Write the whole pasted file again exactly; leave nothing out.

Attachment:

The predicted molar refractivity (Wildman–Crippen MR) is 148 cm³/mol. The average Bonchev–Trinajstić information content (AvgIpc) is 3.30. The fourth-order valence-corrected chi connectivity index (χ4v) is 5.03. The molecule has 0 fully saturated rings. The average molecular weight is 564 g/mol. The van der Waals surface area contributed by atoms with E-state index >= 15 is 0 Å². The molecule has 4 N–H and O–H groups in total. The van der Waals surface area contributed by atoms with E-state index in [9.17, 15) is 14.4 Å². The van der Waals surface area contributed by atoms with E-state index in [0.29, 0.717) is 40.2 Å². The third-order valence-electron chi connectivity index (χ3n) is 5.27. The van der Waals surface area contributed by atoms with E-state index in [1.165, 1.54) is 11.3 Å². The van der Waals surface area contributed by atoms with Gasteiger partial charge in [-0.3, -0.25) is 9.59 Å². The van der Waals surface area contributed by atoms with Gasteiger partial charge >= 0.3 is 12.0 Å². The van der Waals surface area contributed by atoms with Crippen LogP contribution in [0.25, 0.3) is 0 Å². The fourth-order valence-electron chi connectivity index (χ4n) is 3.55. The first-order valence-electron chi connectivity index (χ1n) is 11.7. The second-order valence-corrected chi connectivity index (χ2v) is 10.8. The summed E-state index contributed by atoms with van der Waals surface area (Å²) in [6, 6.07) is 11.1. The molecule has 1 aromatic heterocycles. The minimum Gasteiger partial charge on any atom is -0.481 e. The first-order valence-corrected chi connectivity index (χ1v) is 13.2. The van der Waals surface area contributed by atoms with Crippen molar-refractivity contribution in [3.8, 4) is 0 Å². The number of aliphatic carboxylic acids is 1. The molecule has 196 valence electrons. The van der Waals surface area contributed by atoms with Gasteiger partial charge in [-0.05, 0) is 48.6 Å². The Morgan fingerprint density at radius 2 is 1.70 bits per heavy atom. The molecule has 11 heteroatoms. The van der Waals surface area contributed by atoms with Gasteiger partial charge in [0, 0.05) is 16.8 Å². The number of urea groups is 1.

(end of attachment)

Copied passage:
The predicted molar refractivity (Wildman–Crippen MR) is 148 cm³/mol. The average Bonchev–Trinajstić information content (AvgIpc) is 3.30. The fourth-order valence-corrected chi connectivity index (χ4v) is 5.03. The molecule has 0 fully saturated rings. The average molecular weight is 564 g/mol. The van der Waals surface area contributed by atoms with E-state index >= 15 is 0 Å². The molecule has 4 N–H and O–H groups in total. The van der Waals surface area contributed by atoms with E-state index in [9.17, 15) is 14.4 Å². The van der Waals surface area contributed by atoms with E-state index in [0.29, 0.717) is 40.2 Å². The third-order valence-electron chi connectivity index (χ3n) is 5.27. The van der Waals surface area contributed by atoms with E-state index in [1.165, 1.54) is 11.3 Å². The van der Waals surface area contributed by atoms with Gasteiger partial charge in [-0.3, -0.25) is 9.59 Å². The van der Waals surface area contributed by atoms with Gasteiger partial charge >= 0.3 is 12.0 Å². The van der Waals surface area contributed by atoms with Crippen LogP contribution in [0.25, 0.3) is 0 Å². The fourth-order valence-electron chi connectivity index (χ4n) is 3.55. The first-order valence-electron chi connectivity index (χ1n) is 11.7. The second-order valence-corrected chi connectivity index (χ2v) is 10.8. The summed E-state index contributed by atoms with van der Waals surface area (Å²) in [6, 6.07) is 11.1. The molecule has 1 aromatic heterocycles. The minimum Gasteiger partial charge on any atom is -0.481 e. The first-order valence-corrected chi connectivity index (χ1v) is 13.2. The van der Waals surface area contributed by atoms with Crippen molar-refractivity contribution in [3.8, 4) is 0 Å². The number of aliphatic carboxylic acids is 1. The molecule has 196 valence electrons. The van der Waals surface area contributed by atoms with Gasteiger partial charge in [-0.05, 0) is 48.6 Å². The Morgan fingerprint density at radius 2 is 1.70 bits per heavy atom. The molecule has 11 heteroatoms. The van der Waals surface area contributed by atoms with Gasteiger partial charge in [0, 0.05) is 16.8 Å². The number of urea groups is 1.